Care during labor and birth for the prevention of intrapartum-related neonatal deaths : a systematic review and Delphi estimation of mortality effect
Lee, Anne C.C.; Cousens, Simon; Darmstadt, Gary L.; Blencowe, Hannah; Pattinson, Robert Clive; Moran, Neil F.; Hofmeyr, G. Justus; Haws, Rachel A.; Bhutta, Shereen Zulfiqar; Lawn, Joy E.; Pattinson, Bob
BACKGROUND: Our objective was to estimate the effect of various childbirth care packages on neonatal mortality
due to intrapartum-related events (“birth asphyxia”) in term babies for use in the Lives Saved Tool (LiST).
METHODS: We conducted a systematic literature review to identify studies or reviews of childbirth care packages as
defined by United Nations norms (basic and comprehensive emergency obstetric care, skilled care at birth). We
also reviewed Traditional Birth Attendant (TBA) training. Data were abstracted into standard tables and quality
assessed by adapted GRADE criteria. For interventions with low quality evidence, but strong GRADE recommendation for implementation, an expert Delphi consensus process was conducted to estimate causespecific mortality effects.
RESULTS: We identified evidence for the effect on perinatal/neonatal mortality of emergency obstetric care
packages: 9 studies (8 observational, 1 quasi-experimental), and for skilled childbirth care: 10 studies (8
observational, 2 quasi-experimental). Studies were of low quality, but the GRADE recommendation for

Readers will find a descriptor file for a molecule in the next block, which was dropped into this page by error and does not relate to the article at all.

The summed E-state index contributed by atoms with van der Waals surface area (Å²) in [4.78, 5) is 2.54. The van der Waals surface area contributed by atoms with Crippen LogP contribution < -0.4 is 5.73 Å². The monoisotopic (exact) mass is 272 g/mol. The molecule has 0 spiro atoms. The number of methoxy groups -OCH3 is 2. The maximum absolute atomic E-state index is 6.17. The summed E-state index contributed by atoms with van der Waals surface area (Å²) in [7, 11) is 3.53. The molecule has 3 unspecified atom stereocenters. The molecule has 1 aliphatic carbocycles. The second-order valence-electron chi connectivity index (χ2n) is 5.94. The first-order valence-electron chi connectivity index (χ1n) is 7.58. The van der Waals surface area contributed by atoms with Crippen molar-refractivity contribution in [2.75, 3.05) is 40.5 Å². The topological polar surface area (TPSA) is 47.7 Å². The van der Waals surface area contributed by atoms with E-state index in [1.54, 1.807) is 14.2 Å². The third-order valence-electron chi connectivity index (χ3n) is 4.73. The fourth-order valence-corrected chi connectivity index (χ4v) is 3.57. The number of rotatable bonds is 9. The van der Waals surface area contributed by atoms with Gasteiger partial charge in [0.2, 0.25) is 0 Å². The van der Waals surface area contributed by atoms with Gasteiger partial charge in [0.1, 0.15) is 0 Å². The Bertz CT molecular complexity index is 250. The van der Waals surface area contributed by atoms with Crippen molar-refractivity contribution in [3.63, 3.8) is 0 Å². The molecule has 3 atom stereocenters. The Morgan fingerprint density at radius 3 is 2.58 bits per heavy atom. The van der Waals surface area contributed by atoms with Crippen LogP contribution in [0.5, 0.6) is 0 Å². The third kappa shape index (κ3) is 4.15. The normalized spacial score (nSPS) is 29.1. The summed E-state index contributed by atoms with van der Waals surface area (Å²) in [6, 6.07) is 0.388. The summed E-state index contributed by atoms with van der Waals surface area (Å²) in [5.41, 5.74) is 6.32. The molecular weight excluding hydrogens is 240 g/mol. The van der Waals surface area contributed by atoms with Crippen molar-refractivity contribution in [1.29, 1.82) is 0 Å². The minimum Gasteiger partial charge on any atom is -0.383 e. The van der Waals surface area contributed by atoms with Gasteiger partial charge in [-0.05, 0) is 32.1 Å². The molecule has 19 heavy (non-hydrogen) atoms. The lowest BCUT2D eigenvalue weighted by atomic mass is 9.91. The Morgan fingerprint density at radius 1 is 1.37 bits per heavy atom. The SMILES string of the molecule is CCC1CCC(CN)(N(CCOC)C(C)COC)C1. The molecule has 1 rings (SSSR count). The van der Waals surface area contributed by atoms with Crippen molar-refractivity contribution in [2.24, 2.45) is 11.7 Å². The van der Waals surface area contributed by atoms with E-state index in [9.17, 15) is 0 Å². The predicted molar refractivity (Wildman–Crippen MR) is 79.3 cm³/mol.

implementation is strong. Our Delphi process included 21 experts representing all WHO regions and achieved
consensus on the reduction of intrapartum-related neonatal deaths by comprehensive emergency obstetric care
(85%), basic emergency obstetric care (40%), and skilled birth care (25%). For TBA training we identified 2 metaanalyses
and 9 studies reporting mortality effects (3 cRCT, 1 quasi-experimental, 5 observational). There was
substantial between-study heterogeneity and the overall quality of evidence was low. Because the GRADE
recommendation for TBA training is conditional on the context and region, the effect was not estimated through a
Delphi or included in the LiST tool.
CONCLUSION: Evidence quality is rated low, partly because of challenges in undertaking RCTs for obstetric
interventions, which are considered standard of care. Additional challenges for evidence interpretation include
varying definitions of obstetric packages and inconsistent measurement of mortality outcomes. Thus, the LiST effect
estimates for skilled birth and emergency obstetric care were based on expert opinion. Using LiST modelling,
universal coverage of comprehensive obstetric care could avert 591,000 intrapartum-related neonatal deaths each
year. Investment in childbirth care packages should be a priority and accompanied by implementation research
and further evaluation of intervention impact and cost.
Additional file 1: is an excel sheet that contains fives sheets each of
which has a table presenting extraction criteria and outputs for
studies used in the meta-analysis.
Additional File 2: is pdf document that contains the Delphi form
used in the Delphi process and as well as background information
and appendices that were provided to the Delphi participants.